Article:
August’s notorious windy and dusty days are upon us. However, don’t despair and let that get in the way of having an absolutely amazing time this weekend because City Buzz has this weekend’s gig guide.
Check out our top five things to do this weekend:
10 August: Toy Toy feat DVS1
What began as a monthly club night has matured into one of Johannesburg’s premier underground dance music nights, Toy Toy feat DVS1 promises a spectacular night of chilled and mellow tunes at And Club as techno maestro, DVS1 is set to be on the decks all night on 10 August. Tickets available on and.nutickets.co.za
11 August: Women’s Day Brew
This Bottomless Beer Day, the Mad Giant and Clockwork Brewhouse have teamed up for the very first Women’s Day Brew. There will be a few kegs of their crisp and refreshing Collab Brew on tap for only R200.
11 August: Ziza – Shining Hour
Shining Hour is the title of Ziza Muftic’s second album recorded in April this year. She will be sharing the stage with the very band she recorded the album with at The Orbit. Connected through music and deep friendships, Ziza, and her band have been playing as a group for four years now. Join them in conversations, exploring musical possibilities of many cultures, through the language of jazz. Tickets available on 011 339 6645 / 081 534 2867 at R150.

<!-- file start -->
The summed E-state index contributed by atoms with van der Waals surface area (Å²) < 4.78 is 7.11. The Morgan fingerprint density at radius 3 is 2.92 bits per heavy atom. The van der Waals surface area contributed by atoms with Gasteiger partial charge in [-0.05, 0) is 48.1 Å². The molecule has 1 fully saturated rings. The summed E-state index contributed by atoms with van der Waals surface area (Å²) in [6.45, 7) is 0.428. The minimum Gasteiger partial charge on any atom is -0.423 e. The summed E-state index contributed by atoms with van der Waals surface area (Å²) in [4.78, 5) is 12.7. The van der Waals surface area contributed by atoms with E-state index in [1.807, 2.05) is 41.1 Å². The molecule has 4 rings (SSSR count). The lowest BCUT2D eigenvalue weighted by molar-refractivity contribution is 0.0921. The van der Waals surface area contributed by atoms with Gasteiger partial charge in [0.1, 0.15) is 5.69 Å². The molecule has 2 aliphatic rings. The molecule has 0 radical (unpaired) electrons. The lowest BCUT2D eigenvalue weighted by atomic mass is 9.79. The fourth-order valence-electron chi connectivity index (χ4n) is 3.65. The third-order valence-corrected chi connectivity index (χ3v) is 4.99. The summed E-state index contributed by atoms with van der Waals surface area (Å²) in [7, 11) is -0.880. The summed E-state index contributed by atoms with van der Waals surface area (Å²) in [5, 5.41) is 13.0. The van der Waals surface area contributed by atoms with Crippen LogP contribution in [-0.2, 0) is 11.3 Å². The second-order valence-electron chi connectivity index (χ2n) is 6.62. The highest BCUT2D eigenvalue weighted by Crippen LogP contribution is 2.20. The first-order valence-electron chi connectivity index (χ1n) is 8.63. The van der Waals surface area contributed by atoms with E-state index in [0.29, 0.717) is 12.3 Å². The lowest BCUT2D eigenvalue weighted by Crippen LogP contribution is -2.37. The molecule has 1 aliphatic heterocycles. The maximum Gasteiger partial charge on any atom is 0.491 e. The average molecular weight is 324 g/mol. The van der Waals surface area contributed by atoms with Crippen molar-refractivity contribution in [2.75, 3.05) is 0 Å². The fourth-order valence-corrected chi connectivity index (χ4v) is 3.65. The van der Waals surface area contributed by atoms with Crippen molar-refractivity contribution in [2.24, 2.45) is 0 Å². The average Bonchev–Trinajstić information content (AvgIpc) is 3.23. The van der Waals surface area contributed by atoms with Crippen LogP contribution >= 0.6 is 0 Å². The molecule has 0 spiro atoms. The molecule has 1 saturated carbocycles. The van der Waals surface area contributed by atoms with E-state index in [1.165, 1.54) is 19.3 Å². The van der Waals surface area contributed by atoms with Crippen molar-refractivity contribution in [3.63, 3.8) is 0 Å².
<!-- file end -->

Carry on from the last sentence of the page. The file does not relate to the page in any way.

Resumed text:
12 August: Secret Underground Dinner
JoburgPlaces hosts the ‘imaginary’ opening of the Zwipi Underground Bar. It is ‘imaginary’ as the bar is not really opening permanently yet. It is just a chance to get a sneak preview of the bar which by then will have gone through the clean-up, fit-out, and renovation process. JoburgPlaces offers a whole host of activities during the opening all of which involve some food and drinks at the Zwipi Underground Bar. Tickets available on 082 894 5216 from R595.
12 August: Dear Mr. Government, Please May I have a Meeting with You Even Though I’m Six Years Old?
P.O.P Art will be showing Dear Mr. Government, Please May I have a Meeting with You Even Though I’m Six Years Old? a tender retelling of what children say about their governments. The play is built on the words of children in Lesotho and South Africa and invites audiences—from eight-year-olds to teenagers to adults